King Cotton (don’t write)
• 50 times more
effective than
handpicking seeds
• Cotton in the South
was spun in mills in
the North
• New England had
the textile mills
Life of Factory Worker
• Factory System led to labor problems: Long
hours, low wages, skimpy meals, unsanitary
buildings, unsafe conditions
• Labor unions forbidden
• Child labor
– Children under 10 are working
– “Whipping rooms” – corporal punishment
– Spurred need for public education
Life of Factory Worker Cont.
• 1820s - states granted laboring man the
• 1840 - Pres Van Buren established 10 hr.
work day for federal employees on public
• Commonwealth v. Hunt - Supreme Crt
case ruled labor unions were not illegal
conspiracies if peaceful and honorable.
Ladies in Factories
• Factory work replaced handmade production
• Mostly single “Factory girls” worked 6 days a week,
12-13 hrs a day.
• 20% had worked before marriage
• “Cult of domesticity” – Women’s focus should be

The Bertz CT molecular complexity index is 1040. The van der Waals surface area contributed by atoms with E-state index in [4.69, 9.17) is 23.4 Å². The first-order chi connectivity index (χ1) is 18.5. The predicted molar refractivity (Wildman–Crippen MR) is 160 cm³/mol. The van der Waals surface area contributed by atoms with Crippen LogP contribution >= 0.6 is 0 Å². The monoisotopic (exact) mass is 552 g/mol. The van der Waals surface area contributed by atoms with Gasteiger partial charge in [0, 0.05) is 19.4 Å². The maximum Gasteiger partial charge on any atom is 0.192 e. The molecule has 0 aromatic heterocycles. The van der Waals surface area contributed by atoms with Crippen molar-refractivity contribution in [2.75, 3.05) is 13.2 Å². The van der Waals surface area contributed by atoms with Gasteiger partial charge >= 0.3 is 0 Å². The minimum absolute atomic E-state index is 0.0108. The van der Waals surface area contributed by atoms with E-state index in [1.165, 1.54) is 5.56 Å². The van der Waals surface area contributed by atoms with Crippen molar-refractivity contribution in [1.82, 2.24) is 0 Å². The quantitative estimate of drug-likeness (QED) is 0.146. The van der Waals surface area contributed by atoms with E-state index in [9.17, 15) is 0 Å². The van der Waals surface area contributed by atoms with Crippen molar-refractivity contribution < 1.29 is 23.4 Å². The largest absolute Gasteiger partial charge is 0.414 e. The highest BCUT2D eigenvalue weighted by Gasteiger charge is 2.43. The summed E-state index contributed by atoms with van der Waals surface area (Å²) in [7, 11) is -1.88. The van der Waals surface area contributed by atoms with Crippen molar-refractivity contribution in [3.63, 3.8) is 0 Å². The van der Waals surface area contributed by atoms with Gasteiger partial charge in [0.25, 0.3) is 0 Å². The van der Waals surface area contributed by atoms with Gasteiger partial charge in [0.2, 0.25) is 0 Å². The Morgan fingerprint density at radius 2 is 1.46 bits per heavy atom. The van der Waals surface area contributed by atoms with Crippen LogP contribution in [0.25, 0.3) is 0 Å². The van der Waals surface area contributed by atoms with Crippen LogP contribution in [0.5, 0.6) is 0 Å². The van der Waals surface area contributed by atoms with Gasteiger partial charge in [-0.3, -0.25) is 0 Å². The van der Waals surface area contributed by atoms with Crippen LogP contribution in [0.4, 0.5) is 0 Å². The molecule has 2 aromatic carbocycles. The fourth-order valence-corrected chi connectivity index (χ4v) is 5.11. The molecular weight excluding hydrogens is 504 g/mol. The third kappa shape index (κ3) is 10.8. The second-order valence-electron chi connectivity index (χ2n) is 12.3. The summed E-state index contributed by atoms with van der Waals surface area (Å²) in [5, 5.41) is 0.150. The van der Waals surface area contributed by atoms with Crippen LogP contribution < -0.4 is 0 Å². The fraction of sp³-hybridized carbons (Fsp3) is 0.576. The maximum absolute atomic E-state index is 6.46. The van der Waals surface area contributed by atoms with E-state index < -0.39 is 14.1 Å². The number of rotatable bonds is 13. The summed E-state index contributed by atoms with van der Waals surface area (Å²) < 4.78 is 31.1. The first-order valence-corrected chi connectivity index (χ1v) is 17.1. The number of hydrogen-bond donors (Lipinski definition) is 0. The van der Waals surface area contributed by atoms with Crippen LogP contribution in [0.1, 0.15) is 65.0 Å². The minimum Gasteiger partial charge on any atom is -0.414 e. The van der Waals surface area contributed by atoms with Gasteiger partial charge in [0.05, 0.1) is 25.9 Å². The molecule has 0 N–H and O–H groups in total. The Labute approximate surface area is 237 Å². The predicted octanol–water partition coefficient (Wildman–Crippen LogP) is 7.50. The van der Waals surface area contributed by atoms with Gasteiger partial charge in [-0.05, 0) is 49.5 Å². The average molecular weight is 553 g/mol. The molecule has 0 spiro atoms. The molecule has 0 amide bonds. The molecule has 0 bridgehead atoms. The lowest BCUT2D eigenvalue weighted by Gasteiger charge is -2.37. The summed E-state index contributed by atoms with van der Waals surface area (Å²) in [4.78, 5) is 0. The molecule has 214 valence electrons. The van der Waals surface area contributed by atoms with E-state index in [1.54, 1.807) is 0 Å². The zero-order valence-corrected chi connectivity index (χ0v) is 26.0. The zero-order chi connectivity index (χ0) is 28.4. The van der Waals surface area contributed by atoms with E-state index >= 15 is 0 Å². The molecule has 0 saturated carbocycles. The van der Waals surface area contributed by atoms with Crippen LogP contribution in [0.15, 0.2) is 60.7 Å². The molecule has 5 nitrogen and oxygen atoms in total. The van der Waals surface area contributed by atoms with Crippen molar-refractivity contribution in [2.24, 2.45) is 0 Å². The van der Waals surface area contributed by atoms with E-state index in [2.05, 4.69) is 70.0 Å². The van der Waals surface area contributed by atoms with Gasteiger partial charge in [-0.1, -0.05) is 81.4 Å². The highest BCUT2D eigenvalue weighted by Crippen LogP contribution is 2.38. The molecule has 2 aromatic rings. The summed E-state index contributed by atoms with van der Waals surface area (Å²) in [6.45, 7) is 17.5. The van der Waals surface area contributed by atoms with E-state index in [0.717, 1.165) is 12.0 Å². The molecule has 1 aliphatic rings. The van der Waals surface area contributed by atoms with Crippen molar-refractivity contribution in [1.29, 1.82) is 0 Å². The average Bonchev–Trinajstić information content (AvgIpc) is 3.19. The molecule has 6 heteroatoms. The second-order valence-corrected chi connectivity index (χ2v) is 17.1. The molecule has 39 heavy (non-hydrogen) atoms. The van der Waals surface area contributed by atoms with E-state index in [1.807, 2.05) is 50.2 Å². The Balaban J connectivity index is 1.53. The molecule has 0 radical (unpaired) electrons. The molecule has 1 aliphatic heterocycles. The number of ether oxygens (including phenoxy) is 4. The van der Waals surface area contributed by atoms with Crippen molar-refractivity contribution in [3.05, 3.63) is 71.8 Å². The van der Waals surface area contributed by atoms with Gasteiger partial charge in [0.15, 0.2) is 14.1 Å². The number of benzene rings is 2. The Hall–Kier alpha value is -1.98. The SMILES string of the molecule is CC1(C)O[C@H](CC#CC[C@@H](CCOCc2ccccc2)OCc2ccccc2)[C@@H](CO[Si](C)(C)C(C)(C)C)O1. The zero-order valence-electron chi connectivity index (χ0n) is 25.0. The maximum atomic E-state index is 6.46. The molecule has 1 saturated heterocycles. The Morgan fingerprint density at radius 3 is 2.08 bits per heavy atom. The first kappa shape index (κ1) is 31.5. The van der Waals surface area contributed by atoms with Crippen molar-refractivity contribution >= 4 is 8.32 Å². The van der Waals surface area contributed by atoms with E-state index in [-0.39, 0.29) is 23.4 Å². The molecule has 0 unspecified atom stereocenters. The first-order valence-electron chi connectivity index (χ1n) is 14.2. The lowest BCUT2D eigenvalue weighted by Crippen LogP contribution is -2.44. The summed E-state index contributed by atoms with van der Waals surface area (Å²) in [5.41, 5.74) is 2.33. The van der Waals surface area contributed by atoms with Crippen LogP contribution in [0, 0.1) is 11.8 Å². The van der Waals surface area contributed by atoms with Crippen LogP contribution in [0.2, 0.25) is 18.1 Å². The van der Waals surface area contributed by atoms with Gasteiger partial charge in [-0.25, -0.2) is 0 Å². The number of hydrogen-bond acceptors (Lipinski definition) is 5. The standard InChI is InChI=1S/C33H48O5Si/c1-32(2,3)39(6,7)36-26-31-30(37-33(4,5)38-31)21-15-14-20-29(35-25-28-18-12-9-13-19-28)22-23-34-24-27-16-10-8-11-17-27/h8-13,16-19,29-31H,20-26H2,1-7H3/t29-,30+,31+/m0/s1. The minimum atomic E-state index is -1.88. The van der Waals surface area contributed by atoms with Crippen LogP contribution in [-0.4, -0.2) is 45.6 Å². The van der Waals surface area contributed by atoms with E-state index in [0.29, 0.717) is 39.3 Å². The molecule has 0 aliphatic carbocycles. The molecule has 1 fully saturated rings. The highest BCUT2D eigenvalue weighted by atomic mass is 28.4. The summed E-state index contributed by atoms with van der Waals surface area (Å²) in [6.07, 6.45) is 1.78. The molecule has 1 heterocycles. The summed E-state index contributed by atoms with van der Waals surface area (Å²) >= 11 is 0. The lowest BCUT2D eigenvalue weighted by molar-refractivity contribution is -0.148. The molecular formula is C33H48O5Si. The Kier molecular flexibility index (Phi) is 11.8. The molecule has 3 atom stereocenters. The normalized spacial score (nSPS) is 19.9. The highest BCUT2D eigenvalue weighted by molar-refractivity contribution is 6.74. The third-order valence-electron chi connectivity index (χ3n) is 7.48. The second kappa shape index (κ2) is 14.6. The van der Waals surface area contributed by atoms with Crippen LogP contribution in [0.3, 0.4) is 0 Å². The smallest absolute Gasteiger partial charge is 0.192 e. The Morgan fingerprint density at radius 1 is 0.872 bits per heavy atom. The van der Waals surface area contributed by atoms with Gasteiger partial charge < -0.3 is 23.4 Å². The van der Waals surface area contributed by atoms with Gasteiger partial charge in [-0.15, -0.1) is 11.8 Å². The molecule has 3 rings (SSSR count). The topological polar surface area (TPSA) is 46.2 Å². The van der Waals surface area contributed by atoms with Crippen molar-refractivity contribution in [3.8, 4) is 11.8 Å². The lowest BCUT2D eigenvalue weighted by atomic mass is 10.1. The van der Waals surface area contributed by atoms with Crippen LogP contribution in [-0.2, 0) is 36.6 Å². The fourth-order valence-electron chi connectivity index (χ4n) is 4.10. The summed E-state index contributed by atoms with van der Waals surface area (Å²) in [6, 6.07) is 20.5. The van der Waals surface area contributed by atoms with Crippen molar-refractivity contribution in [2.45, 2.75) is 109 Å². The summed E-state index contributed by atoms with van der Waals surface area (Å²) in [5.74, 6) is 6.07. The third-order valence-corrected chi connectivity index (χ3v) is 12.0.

marriage, children, being home makers
• “Domestic feminism” – growing power and
independence of women.
Cause/Effect: Fertility rate (# of
births) dropped sharply after
Industrial Revolution
11. Pg 312-313 What types of
transportation developed in the United
States in the 1800s?
12. Pg 313 Where were most of the
railroads located in the 1850s?
Improvement in Transportation
• 1790s - Lancaster Turnpike toll road completed in PA
– hard-surfaced highway. (Cumberland Road: 1852)
• Led to canvas covered
Conestoga wagon
• Robert Fulton invents
steamboat (Clermont)
• Governor Clinton digs
Erie Canal, linking Great Lakes
in transportation
and Hudson River (boom in
industry, new cities)
• ‘Iron Horse’ – 1828 Railroad =
faster, more reliable, cheaper
Cost of shipping
than the rest (1860 - 30,000 miles)
13. Pg 318 Map What types of industry
were located in the North?
14. Pg 318 Map What types of
agriculture and livestock were
located in the South?
Market (Industrial) Revolution
• Transformed America from a subsistence economy
of the Antebellum Era (pre Civil War) to a national
network of industry and commerce
• Big business brought new problems for federal and
state governments
• Family structures changed as a result of industrial
• Polarity between rich and poor became heightened